Three core challenges for Asia’s HNWIs
Deconinck offers further insights into the motivations and the needs of these families. “They really have three key challenges, as we see it, and where we offer clear solutions,” he reports. “Succession planning is one, with the families typically large and spread out. And if you talk about the family business, the challenge is who is going to run it, who is going to have the power and obviously structuring this in a more organised way to balance needs and preferences is one of the big drivers right now, especially aiming to professionalise these family businesses so they can endure.”
The other challenge, he observes, is risk diversification, which is especially crucial for people living in certain countries, including China. “You don’t want to keep all your eggs in one basket, so how are you going to diversify your risk especially if you still have a big business, for example in China. How can you structure that so that you are diversified so that your country risk is no longer entirely China or another jurisdiction? We have solutions for that.”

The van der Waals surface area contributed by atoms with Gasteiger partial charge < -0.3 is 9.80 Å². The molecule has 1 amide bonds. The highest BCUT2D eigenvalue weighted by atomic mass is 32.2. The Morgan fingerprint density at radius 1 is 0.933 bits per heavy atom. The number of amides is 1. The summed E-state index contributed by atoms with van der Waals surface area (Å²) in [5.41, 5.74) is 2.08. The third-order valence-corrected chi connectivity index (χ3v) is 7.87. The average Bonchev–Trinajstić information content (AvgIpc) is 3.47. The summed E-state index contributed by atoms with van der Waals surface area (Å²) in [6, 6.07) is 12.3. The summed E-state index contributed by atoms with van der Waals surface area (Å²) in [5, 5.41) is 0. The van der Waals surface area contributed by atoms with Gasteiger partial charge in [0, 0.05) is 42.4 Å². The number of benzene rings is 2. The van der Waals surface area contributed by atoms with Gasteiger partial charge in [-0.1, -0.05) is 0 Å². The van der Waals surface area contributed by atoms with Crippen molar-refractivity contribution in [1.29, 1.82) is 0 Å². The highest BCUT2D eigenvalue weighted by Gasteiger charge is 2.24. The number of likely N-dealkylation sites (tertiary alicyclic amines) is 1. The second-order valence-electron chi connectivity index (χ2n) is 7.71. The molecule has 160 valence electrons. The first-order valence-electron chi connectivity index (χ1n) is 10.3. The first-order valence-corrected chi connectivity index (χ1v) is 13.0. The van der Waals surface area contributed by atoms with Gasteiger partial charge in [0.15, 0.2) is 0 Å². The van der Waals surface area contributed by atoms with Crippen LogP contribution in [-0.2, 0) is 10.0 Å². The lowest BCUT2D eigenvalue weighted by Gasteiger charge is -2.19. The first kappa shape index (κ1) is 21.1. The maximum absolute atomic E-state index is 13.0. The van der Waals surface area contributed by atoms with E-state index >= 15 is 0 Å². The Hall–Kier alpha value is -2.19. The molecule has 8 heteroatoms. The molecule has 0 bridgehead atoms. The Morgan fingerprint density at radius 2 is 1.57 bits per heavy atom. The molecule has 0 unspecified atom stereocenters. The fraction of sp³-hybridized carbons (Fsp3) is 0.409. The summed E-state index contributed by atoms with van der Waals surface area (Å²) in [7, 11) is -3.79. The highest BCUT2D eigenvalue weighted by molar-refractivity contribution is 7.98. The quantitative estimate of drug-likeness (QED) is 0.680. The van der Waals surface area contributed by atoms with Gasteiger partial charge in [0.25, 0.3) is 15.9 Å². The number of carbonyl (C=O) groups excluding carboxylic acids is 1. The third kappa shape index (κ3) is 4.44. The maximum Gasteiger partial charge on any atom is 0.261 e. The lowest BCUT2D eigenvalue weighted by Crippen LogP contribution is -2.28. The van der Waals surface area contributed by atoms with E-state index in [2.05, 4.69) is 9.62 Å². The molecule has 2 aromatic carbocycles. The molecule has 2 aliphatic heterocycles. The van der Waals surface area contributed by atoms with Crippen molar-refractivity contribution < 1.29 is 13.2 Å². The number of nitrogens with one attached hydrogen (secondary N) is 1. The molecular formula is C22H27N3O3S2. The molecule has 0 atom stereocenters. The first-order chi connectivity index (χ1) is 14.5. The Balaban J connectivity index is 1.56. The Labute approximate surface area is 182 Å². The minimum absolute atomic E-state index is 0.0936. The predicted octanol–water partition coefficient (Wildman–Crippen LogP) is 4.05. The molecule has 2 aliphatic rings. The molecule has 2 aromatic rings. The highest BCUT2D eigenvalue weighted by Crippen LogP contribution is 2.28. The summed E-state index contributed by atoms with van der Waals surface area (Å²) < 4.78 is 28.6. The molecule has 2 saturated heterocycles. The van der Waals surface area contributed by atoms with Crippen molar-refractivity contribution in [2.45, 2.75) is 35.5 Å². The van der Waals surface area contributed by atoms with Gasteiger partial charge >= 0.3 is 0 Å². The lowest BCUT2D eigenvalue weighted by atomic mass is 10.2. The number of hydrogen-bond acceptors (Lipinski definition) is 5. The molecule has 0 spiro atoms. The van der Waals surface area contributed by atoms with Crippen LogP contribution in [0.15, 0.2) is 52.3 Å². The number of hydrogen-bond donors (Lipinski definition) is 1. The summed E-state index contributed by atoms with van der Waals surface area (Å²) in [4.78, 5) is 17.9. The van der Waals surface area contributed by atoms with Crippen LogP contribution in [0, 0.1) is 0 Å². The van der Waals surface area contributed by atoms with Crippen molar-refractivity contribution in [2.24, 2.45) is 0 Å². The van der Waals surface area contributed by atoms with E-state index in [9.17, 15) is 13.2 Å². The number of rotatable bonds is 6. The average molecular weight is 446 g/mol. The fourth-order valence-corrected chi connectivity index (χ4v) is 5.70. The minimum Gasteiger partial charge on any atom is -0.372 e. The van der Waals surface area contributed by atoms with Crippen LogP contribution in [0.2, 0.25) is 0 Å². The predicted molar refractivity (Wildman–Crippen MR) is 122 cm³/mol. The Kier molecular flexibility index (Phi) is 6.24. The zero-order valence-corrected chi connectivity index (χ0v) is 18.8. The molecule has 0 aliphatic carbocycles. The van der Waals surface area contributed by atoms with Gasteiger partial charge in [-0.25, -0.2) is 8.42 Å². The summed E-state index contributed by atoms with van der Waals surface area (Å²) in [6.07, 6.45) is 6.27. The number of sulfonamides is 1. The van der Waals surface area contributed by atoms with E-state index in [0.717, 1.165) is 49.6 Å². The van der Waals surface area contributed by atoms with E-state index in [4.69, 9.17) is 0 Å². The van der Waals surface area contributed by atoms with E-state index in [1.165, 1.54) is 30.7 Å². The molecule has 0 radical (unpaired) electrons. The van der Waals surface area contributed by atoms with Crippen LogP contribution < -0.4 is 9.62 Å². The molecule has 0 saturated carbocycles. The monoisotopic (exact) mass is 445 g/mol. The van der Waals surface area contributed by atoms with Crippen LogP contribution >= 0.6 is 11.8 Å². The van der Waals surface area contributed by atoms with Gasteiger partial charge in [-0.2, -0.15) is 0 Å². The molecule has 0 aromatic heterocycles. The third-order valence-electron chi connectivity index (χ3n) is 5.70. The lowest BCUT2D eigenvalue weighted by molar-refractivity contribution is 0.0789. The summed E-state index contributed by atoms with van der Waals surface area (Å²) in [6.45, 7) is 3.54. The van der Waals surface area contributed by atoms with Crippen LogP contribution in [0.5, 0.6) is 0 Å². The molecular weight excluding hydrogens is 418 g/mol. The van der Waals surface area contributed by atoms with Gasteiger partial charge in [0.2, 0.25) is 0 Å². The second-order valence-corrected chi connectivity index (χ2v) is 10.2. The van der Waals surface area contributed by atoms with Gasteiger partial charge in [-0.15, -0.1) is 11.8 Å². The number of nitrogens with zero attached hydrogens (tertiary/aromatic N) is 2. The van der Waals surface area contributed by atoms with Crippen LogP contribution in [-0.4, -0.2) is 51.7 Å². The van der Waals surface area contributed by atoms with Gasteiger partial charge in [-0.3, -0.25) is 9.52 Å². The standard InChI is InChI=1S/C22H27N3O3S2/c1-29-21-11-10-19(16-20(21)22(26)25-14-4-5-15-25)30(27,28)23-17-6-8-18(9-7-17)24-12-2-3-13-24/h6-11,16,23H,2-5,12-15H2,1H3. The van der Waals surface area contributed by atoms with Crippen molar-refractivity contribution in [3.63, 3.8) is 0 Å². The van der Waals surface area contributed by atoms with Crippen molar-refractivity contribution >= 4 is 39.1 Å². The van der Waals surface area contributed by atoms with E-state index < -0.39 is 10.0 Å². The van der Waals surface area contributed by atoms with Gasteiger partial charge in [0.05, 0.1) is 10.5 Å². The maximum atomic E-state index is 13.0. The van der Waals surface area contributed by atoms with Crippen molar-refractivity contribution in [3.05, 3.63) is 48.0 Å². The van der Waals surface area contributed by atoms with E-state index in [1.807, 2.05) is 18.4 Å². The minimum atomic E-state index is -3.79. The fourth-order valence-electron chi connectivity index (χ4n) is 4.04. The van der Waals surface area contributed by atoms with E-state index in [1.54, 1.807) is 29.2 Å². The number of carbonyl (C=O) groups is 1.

The third challenge is reducing complexity for the HNWI families. “There are often many family members involved, with lots of different roles, so the challenge is to help them to administer their affairs, to be their bookkeeper so to speak so that we take a lot of these administrative burdens out of their hands. We are not investment managers, but we can alleviate a lot of these core administrative requirements from their lives.”
Building on the pedigree
Deconinck notes that the ZEDRA business which emerged out of the Barclays stable had enjoyed a solid history and pedigree going back to the 1960s. “Since the buyout, we have roughly doubled the business, and now have 500 people now worldwide, with 90% of them only working on the trustee and private client businesses.”
He explains that the differentiation comes from combining corporate services, trust services, and fund administration. “We say that we look at the client, the family, and we decide how we can best employ our capabilities to serve that client. In short, we are not like a corporatised business, organised along business unit lines that each have their own P&L. Instead, we have only one business unit, the client. And in reality, compared with the main competition, that makes a big difference.”